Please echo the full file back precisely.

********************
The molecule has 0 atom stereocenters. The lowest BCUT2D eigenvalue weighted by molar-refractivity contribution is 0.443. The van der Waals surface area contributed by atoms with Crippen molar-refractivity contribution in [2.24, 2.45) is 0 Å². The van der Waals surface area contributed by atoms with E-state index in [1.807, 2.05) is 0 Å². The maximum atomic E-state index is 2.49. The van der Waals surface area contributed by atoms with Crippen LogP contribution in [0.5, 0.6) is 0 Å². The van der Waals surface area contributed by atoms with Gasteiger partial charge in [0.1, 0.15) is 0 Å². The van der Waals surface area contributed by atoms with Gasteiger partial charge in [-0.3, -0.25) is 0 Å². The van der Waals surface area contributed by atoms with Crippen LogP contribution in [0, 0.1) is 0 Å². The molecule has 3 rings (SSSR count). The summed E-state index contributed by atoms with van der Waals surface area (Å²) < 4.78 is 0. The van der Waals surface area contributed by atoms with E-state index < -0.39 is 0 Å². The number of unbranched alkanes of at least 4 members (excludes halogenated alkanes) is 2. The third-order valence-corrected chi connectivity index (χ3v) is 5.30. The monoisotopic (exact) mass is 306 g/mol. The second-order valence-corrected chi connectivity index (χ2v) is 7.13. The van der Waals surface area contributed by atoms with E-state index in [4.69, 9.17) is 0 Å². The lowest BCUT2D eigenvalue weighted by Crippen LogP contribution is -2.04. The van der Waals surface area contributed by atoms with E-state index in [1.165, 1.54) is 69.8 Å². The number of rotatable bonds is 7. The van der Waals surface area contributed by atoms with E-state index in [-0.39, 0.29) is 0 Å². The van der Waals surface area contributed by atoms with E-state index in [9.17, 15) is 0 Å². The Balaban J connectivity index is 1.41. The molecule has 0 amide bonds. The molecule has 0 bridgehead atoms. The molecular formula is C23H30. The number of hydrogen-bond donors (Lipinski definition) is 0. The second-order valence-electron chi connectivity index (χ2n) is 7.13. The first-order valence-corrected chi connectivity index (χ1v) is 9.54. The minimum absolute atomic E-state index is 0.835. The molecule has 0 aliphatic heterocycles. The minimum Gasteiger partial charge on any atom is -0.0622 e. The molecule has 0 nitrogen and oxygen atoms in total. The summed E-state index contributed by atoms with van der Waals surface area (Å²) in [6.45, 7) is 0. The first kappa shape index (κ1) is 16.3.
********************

The molecule has 0 atom stereocenters. The lowest BCUT2D eigenvalue weighted by molar-refractivity contribution is 0.443. The van der Waals surface area contributed by atoms with Crippen molar-refractivity contribution in [2.24, 2.45) is 0 Å². The van der Waals surface area contributed by atoms with E-state index in [1.807, 2.05) is 0 Å². The maximum atomic E-state index is 2.49. The van der Waals surface area contributed by atoms with Crippen LogP contribution in [0.5, 0.6) is 0 Å². The van der Waals surface area contributed by atoms with Gasteiger partial charge in [0.1, 0.15) is 0 Å². The van der Waals surface area contributed by atoms with Gasteiger partial charge in [-0.3, -0.25) is 0 Å². The van der Waals surface area contributed by atoms with Crippen LogP contribution in [0, 0.1) is 0 Å². The molecule has 3 rings (SSSR count). The summed E-state index contributed by atoms with van der Waals surface area (Å²) < 4.78 is 0. The van der Waals surface area contributed by atoms with E-state index < -0.39 is 0 Å². The number of unbranched alkanes of at least 4 members (excludes halogenated alkanes) is 2. The third-order valence-corrected chi connectivity index (χ3v) is 5.30. The monoisotopic (exact) mass is 306 g/mol. The second-order valence-corrected chi connectivity index (χ2v) is 7.13. The van der Waals surface area contributed by atoms with E-state index in [4.69, 9.17) is 0 Å². The lowest BCUT2D eigenvalue weighted by Crippen LogP contribution is -2.04. The van der Waals surface area contributed by atoms with E-state index in [1.165, 1.54) is 69.8 Å². The number of rotatable bonds is 7. The van der Waals surface area contributed by atoms with E-state index in [-0.39, 0.29) is 0 Å². The van der Waals surface area contributed by atoms with E-state index in [9.17, 15) is 0 Å². The Balaban J connectivity index is 1.41. The molecule has 0 amide bonds. The molecule has 0 bridgehead atoms. The molecular formula is C23H30. The number of hydrogen-bond donors (Lipinski definition) is 0. The second-order valence-electron chi connectivity index (χ2n) is 7.13. The first-order valence-corrected chi connectivity index (χ1v) is 9.54. The minimum absolute atomic E-state index is 0.835. The molecule has 0 aliphatic heterocycles. The minimum Gasteiger partial charge on any atom is -0.0622 e. The molecule has 0 nitrogen and oxygen atoms in total. The summed E-state index contributed by atoms with van der Waals surface area (Å²) in [6.45, 7) is 0. The first kappa shape index (κ1) is 16.3.